Let’s address the fuel gauge first. On top of the fuel tank, you’ll find the retaining ring holding the fuel sender into the tank. Before removing it, order a replacement rubber gasket to seal it — Honda part No. 37801-689-000. After removing the sending unit from the tank, hook the wiring to it, turn on the key and move the float from full up to full down. The gauge reading should show full and empty at the correct float positions. Disconnect the wires again, and measure the resistance between the yellow/white and green wire terminals on top of the sender at full, midway and empty. The readings should be 0-10 ohms with the float full up, 43-52 ohms at center, and 101-102 ohms with the float hanging all the way down. The last reading is the most critical and it can be adjusted if necessary using a flat-blade screwdriver in the pry points on the sender body, which adjust the internal angle of the wiper arm. Do not attempt adjustment by bending the float arm. By the way, your bike has a low fuel indicator on the dash. To test it, remove the white/blue wire from the sender, ground it and turn on the key switch. The low fuel light should come on within 30 seconds. If it doesn’t, the bulb is burned out. If the light works in that test but doesn’t function with an empty tank and all wires connected, the thermistor in the sending unit has gone bad.
The speedometer display is fed five-volt pulses from the speedometer sensor (pulse generator) mounted to the gearbox at the front axle. It sends eight pulses per revolution of the unit’s drive. This can’t be altered, so welcome back from that long hiatus to the world of motorcycles. Virtually all of them have “optimistic” speedometers and yours is typical. There are devices available to alter signals to the speedo and calibrate it to a GPS, but I don’t believe any will work with your Aspencade’s system.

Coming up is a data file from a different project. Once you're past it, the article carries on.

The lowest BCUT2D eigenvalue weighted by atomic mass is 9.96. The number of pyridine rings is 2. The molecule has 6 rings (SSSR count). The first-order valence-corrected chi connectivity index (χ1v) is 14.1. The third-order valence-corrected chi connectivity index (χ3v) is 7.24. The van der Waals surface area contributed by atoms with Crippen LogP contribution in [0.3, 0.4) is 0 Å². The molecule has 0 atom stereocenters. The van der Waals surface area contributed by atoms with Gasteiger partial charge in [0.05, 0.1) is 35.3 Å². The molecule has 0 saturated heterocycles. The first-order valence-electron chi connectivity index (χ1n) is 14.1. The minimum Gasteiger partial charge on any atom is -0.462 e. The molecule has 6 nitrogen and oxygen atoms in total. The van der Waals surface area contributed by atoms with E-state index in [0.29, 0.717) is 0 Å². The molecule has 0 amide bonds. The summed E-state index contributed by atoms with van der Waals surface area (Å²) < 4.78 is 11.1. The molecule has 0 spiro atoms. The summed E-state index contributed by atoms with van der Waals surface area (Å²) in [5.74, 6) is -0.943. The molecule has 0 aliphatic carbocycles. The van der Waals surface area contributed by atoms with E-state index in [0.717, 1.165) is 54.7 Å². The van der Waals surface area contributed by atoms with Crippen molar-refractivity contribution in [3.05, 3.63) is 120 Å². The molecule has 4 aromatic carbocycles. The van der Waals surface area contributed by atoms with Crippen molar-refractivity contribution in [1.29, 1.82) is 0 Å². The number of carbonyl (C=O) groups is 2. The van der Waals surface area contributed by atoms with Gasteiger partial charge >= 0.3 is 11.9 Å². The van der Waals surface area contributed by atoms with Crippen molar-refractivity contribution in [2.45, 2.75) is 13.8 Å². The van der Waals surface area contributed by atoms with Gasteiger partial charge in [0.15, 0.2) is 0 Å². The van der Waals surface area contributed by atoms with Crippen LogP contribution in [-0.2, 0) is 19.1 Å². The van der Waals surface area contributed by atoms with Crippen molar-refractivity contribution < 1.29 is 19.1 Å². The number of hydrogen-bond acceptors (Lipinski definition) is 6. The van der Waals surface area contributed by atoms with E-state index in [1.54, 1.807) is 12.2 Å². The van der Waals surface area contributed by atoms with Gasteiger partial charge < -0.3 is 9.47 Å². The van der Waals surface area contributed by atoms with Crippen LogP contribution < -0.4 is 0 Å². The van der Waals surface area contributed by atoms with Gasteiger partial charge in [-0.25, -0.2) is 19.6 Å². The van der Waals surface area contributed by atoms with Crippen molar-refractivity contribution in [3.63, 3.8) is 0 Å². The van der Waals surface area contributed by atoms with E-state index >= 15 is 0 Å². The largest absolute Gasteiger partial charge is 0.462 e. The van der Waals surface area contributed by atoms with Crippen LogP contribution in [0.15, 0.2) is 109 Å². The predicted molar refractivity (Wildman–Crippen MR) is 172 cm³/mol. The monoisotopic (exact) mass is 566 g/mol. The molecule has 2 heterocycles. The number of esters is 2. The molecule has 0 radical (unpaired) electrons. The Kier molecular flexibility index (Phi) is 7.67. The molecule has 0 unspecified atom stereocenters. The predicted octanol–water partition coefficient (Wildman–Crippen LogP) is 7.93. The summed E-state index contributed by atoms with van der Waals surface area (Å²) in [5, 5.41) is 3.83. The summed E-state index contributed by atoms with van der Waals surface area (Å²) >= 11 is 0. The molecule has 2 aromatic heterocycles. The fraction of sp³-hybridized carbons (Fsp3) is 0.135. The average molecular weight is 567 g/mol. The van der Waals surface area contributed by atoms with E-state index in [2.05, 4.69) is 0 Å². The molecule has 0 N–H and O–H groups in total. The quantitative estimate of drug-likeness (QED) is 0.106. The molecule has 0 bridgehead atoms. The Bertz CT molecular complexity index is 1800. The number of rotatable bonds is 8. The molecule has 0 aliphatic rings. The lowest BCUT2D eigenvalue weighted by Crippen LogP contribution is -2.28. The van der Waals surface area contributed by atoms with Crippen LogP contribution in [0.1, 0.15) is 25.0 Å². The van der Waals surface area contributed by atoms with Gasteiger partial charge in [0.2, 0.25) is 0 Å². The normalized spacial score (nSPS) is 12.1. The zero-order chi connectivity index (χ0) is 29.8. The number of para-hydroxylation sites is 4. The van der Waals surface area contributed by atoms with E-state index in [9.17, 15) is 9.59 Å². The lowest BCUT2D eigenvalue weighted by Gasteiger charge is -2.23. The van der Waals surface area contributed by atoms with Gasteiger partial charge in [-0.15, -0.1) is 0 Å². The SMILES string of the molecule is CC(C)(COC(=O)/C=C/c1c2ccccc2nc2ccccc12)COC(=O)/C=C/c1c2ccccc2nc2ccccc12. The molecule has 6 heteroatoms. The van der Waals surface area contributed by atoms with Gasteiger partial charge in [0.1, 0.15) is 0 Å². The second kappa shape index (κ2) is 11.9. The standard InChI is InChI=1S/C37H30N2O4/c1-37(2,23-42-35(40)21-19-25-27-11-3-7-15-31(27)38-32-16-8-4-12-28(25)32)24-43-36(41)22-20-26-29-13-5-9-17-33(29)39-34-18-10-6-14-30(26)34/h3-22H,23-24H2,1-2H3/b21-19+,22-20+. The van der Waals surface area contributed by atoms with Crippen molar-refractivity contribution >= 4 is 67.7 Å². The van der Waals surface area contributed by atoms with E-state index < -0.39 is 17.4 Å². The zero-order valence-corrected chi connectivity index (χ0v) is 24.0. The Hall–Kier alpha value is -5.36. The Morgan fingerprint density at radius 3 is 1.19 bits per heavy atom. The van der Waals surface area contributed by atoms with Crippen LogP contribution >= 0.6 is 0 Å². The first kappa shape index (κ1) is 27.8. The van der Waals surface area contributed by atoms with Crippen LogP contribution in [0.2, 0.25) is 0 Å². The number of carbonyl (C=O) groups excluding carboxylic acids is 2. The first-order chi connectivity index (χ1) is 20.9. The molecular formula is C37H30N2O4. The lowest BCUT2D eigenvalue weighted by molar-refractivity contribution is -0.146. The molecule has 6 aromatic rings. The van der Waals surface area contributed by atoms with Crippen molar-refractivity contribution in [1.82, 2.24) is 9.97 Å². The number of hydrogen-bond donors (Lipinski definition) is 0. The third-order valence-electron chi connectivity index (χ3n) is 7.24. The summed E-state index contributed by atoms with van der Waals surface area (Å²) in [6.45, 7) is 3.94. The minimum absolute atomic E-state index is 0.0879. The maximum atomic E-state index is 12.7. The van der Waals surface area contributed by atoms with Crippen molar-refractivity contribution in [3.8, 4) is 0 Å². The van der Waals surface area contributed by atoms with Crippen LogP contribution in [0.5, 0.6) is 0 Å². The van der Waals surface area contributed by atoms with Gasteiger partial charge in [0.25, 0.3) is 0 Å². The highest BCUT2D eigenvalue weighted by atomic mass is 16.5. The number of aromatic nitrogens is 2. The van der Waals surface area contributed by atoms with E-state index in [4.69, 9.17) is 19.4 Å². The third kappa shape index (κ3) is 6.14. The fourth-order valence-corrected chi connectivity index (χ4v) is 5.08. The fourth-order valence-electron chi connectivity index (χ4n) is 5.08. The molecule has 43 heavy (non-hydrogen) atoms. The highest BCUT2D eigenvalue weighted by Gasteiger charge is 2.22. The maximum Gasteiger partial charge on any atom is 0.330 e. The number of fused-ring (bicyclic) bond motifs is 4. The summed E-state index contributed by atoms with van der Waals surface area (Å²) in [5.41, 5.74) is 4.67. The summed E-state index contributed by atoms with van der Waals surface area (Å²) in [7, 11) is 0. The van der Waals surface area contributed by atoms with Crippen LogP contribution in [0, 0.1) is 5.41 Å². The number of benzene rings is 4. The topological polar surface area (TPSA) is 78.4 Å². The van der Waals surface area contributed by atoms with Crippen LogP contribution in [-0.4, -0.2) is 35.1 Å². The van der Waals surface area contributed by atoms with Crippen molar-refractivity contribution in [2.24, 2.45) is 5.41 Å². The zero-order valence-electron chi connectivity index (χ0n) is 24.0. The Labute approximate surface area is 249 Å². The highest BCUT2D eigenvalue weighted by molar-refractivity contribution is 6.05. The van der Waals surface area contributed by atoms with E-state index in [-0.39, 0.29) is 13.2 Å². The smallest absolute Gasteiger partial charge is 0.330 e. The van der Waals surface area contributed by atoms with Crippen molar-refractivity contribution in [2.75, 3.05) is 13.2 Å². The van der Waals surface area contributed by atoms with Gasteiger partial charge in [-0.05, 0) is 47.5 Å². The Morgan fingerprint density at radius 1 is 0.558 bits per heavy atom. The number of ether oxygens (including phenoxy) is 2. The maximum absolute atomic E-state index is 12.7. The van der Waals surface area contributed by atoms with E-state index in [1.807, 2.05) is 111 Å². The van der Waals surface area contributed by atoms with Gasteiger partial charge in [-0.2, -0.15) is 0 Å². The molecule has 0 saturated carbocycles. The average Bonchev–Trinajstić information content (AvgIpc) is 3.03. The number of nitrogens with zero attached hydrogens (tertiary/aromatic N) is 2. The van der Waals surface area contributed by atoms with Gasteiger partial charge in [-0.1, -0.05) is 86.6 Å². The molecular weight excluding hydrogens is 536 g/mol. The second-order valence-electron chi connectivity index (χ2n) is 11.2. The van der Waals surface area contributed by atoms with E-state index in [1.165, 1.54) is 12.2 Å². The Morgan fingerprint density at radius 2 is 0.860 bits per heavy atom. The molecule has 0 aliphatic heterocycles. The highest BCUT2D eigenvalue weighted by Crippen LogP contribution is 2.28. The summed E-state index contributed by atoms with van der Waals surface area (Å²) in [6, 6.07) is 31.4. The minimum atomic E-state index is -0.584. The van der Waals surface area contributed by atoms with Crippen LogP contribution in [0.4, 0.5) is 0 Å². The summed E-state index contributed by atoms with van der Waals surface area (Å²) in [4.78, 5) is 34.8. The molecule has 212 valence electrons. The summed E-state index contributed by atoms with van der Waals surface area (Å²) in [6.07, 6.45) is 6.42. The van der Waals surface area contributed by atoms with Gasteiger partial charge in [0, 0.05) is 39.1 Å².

Your ‘85 Aspencade likely has the basic radio, which didn’t come with a headset junction box or headset leads — only a radio, amplifier, two fairing speakers and an auto volume control mounted on the left lower fairing cover. Headset leads and the junction box were optional. Open the left fairing pocket and see if you can find a vacant five-pin plug; it may have a black rubber cap on it. That would be the place to connect the junction box. J&M used to sell its version of these after Honda discontinued them, but I doubt you’d find one now other than in a salvage yard or on eBay. If you manage to find the parts you need and begin using headsets, be prepared to replace the regulator/rectifier. Using the headsets, you’ll likely hear annoying buzzing that disappears when the brakes are applied. This was caused by the switching circuitry in the regulators. The R/R units currently available from Honda eliminate this issue.
Finally, I’d like to address your comment regarding a tall 6th overdrive gear on the GL1800. I get this comment a lot. As with any engine design, the GL1800 engine needs to turn at a high enough rpm, through proper matching of gearing to road speed, to remain in the meaty portion of its power band. That rpm for the 1800 engine is quite different from a Harley Big Twin. I catch enough grief as it is from GL1800 owners who cruise in 5th gear at 70 mph and “don’t feel comfortable,” as they put it, with the engine turning 3,000 rpm or higher. And because many don’t down shift when encountering a steep grade, they suffer poor fuel mileage, overheating, clutch chatter and other problems. I shudder to think about the complaints I’d hear if these Wings could be cruised at 70 mph while turning only 2,400 rpm. The engine wouldn’t be able to pull its way out of a wet paper bag (without downshifting) if the throttle were twisted open to pass on the highway or if a steep grade were encountered. And added weight to the crank would make it even more of a slug. Fuel mileage a heck of a lot better? Maybe in windless conditions, on level ground, with minimum payload and riding in the slipstream of an 18-wheeler. Otherwise, fuel mileage would suffer horribly. No, I believe Honda has its corporate head pulled completely out on this issue, as the bike’s continued popularity indicates. Six gears is not necessarily a badge of honor or indicative of having entered the new millennium. By the way, thanks for your service. Next time you’re in Phoenix, the coffee is on me.